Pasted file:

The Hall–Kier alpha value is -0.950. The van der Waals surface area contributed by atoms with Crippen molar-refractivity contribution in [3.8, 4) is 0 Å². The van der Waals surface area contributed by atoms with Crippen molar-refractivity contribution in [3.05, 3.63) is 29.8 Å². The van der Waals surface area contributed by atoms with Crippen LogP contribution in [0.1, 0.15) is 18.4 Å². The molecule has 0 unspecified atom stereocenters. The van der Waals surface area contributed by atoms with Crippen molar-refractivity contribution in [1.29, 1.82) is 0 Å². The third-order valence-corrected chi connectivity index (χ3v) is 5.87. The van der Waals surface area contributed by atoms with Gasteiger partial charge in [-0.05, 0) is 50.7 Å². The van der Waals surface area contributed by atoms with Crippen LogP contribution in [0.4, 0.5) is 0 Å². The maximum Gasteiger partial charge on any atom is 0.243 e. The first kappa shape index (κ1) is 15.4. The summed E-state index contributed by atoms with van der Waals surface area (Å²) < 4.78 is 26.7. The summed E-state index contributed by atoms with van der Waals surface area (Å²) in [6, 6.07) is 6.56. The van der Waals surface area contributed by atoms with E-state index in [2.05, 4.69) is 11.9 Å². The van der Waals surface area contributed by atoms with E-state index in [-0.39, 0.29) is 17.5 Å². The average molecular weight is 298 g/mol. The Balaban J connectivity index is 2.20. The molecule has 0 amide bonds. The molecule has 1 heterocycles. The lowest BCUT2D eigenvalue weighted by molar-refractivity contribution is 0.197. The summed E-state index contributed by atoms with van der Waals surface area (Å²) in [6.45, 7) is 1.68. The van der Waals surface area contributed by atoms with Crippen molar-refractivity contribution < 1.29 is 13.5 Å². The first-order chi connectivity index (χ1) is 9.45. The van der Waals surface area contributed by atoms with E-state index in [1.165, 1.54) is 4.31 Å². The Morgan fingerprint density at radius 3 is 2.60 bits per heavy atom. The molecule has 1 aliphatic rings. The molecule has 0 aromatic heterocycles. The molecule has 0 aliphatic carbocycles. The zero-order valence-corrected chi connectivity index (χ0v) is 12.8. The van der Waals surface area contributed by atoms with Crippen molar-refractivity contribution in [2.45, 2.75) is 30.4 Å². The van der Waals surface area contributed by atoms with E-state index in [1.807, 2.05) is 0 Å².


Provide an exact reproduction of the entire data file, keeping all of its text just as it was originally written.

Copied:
The Hall–Kier alpha value is -0.950. The van der Waals surface area contributed by atoms with Crippen molar-refractivity contribution in [3.8, 4) is 0 Å². The van der Waals surface area contributed by atoms with Crippen molar-refractivity contribution in [3.05, 3.63) is 29.8 Å². The van der Waals surface area contributed by atoms with Crippen LogP contribution in [0.1, 0.15) is 18.4 Å². The molecule has 0 unspecified atom stereocenters. The van der Waals surface area contributed by atoms with Crippen molar-refractivity contribution in [1.29, 1.82) is 0 Å². The third-order valence-corrected chi connectivity index (χ3v) is 5.87. The van der Waals surface area contributed by atoms with Gasteiger partial charge in [-0.05, 0) is 50.7 Å². The van der Waals surface area contributed by atoms with Crippen LogP contribution in [0.4, 0.5) is 0 Å². The maximum Gasteiger partial charge on any atom is 0.243 e. The first kappa shape index (κ1) is 15.4. The summed E-state index contributed by atoms with van der Waals surface area (Å²) < 4.78 is 26.7. The summed E-state index contributed by atoms with van der Waals surface area (Å²) in [6, 6.07) is 6.56. The van der Waals surface area contributed by atoms with E-state index in [2.05, 4.69) is 11.9 Å². The van der Waals surface area contributed by atoms with E-state index in [-0.39, 0.29) is 17.5 Å². The average molecular weight is 298 g/mol. The Balaban J connectivity index is 2.20. The molecule has 0 amide bonds. The molecule has 1 heterocycles. The lowest BCUT2D eigenvalue weighted by molar-refractivity contribution is 0.197. The summed E-state index contributed by atoms with van der Waals surface area (Å²) in [6.45, 7) is 1.68. The van der Waals surface area contributed by atoms with Crippen molar-refractivity contribution < 1.29 is 13.5 Å². The first-order chi connectivity index (χ1) is 9.45. The van der Waals surface area contributed by atoms with E-state index in [1.165, 1.54) is 4.31 Å². The Morgan fingerprint density at radius 3 is 2.60 bits per heavy atom. The molecule has 1 aliphatic rings. The molecule has 0 aromatic heterocycles. The molecule has 0 aliphatic carbocycles. The zero-order valence-corrected chi connectivity index (χ0v) is 12.8. The van der Waals surface area contributed by atoms with Crippen molar-refractivity contribution in [2.45, 2.75) is 30.4 Å². The van der Waals surface area contributed by atoms with E-state index in [1.807, 2.05) is 0 Å².